Did you ever wonder why is ocean water salty compared to lake or river water? If at all you have been waiting for the answer then please scroll down as we will disclose the reasons behind it.
There are two sources of salt in the ocean – one is from the rain washing mineral ions from the land into water and another one is from openings in the seafloor. The major source of salt dissolved in seawater is rocks on land. Whenever rainwater falls on land it erodes rocks as it is slightly acidic.
Carbon dioxide present in the air gets dissolved in the rainwater making it slightly acidic. This process releases ions and is carried away by rainwater to rivers that eventually feed into the ocean.
Here Is Why Is The Ocean Water Salty?
Several of these dissolved ions are consumed by the organisms in the ocean like marine animals, plants and they are removed from the water. While few ions still remain whose concentrations increase over time.
The other source of salts in the ocean is hydrothermal fluids that come from vents in the seafloor. The heat caused by the magma from the Earth’s core causes a series of chemical reactions.
Because of these chemical reactions, the water collects different metals like iron, zinc, copper from the nearby rocks and tends to lose oxygen, magnesium, and sulfates. The heated water, carrying minerals with it is released through vents in the seafloor. Also, due to underwater volcanic eruptions, salt is directly released into the ocean.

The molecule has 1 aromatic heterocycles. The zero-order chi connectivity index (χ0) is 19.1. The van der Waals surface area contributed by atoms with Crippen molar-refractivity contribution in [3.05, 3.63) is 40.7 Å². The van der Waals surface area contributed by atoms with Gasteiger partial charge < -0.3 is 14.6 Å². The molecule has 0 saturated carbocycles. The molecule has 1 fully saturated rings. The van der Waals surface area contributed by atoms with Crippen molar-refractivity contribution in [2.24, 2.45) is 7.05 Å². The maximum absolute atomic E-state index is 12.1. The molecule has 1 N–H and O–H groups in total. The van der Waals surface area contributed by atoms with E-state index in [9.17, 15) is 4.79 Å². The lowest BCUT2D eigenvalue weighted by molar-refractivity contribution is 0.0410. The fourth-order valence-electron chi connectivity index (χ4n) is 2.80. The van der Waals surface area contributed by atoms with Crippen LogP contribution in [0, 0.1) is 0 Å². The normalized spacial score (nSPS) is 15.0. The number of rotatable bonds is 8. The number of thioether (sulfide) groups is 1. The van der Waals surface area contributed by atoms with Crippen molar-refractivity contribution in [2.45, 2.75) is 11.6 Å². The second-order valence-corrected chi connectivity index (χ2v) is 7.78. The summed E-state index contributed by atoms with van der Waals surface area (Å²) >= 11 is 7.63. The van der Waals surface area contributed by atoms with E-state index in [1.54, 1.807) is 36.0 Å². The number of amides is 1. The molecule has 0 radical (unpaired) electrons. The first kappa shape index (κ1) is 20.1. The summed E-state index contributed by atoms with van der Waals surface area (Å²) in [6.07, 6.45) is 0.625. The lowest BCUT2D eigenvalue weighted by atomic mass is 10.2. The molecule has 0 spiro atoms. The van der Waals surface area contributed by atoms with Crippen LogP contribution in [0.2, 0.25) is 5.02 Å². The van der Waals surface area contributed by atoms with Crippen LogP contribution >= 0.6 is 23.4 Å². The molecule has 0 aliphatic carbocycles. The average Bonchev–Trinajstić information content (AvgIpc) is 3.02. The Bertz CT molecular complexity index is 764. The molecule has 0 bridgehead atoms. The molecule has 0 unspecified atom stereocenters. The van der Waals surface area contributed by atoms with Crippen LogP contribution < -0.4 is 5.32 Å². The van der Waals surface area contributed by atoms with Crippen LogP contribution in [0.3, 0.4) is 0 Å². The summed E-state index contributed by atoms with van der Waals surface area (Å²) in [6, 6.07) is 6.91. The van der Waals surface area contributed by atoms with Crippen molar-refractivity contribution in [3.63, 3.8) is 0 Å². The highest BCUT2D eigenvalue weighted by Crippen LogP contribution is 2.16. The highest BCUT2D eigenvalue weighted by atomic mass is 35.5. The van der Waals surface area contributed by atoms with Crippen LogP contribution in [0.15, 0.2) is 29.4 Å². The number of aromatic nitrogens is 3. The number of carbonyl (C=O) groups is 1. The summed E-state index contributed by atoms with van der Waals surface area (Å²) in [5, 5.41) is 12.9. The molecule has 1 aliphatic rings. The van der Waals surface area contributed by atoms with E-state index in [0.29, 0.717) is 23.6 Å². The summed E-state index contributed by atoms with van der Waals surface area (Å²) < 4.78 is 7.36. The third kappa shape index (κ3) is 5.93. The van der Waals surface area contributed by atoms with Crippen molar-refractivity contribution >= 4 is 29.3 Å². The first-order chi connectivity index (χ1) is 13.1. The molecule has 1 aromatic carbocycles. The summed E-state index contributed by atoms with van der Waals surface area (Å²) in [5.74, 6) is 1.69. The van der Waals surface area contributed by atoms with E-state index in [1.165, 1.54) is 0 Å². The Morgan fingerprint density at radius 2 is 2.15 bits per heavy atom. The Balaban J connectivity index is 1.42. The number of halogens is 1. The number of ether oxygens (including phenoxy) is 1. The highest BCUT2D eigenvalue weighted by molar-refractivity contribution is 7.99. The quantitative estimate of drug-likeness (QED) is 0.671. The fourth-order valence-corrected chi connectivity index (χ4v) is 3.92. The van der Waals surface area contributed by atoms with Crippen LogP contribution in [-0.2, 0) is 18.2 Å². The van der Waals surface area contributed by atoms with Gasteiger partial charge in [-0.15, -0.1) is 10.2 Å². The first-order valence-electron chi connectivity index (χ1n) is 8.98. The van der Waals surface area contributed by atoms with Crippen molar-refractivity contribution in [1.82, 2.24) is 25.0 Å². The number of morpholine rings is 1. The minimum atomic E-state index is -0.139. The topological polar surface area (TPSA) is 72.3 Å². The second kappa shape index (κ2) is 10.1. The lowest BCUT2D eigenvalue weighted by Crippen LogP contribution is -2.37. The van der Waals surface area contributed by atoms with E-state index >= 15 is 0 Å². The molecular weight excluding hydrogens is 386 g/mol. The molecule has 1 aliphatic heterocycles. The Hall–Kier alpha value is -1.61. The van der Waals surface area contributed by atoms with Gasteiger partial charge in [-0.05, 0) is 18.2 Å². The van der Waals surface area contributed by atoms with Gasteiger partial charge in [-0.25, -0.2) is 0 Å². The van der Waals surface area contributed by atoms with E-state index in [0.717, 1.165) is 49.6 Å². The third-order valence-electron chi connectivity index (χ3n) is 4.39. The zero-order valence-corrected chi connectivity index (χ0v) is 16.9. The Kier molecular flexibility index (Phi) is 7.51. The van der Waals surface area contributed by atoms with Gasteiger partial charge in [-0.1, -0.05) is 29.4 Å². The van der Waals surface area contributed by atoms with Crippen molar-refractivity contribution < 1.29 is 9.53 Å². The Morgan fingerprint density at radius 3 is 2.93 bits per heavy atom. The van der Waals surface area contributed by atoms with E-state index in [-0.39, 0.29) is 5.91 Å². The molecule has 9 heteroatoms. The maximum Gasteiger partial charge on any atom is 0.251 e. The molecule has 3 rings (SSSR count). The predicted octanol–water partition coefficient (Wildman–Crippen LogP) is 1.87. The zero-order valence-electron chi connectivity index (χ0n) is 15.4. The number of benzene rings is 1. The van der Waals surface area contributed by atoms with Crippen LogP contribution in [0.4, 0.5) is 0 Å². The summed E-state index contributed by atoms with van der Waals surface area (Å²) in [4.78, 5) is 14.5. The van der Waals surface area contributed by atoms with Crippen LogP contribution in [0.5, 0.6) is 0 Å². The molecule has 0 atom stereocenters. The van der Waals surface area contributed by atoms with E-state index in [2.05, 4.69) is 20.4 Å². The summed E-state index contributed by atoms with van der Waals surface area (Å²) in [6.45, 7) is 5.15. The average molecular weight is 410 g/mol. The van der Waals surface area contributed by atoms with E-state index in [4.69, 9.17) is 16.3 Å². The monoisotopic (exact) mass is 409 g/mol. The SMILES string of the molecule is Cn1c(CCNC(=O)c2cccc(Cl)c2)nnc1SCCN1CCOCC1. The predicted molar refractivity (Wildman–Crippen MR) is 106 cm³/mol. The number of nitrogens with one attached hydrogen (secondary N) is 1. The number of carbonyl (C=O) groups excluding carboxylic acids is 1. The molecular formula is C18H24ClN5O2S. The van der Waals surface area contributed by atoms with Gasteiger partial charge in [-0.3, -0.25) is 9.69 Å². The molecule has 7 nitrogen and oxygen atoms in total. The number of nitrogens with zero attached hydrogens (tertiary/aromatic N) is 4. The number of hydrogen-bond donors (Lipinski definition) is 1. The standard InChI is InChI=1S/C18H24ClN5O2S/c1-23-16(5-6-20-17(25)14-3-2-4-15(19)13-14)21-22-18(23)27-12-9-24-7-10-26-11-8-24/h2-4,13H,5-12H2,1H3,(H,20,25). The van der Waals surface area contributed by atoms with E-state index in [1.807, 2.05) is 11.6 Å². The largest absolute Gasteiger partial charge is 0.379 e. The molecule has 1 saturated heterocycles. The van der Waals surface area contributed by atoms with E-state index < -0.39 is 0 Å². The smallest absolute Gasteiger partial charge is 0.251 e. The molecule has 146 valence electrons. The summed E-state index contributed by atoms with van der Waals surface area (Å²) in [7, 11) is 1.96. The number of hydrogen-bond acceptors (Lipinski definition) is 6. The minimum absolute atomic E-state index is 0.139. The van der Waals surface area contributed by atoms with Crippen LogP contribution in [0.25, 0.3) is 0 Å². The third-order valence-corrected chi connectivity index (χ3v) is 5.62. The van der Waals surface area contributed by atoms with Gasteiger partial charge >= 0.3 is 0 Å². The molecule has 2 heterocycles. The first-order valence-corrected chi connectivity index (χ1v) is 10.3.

There are vast deposits of salt in Salt domes that also contribute to the ocean’s saltiness. These salt domes are usually found underground and undersea across wherein salt is formed over geological timescales. These are common across the continental shelf of the northwestern Gulf of Mexico.
According to estimates, rivers and streams flowing from the USA alone release around 225 million tons of dissolved solids and 513 million tons of suspended sediment in a year into the ocean.
Sodium and Chloride are the most prevalent ions found in seawater that makeup approximately 85 percent of all dissolved ions in the ocean. Another 10 percent is because of Magnesium and Sulfate. Rest is because of other ions that are found in very small proportions.
The concentration of salt in seawater differs based on the temperature, evaporation, and precipitation. It is usually very low at the equator and at the poles, whereas it is high at mid-latitudes. The average salinity is estimated to be around 35 parts per thousand. Stated in another way, about 3.5 percent of the weight of seawater comes from dissolved salts.
The Isolated bodies of water become extra salty through the process of evaporation. The classic example of this is the Dead Sea, located between Israel and Jordan in southwest Asia. The high salt content increases the density of the water because of which human body floats in the Dead Sea compared to the ocean.
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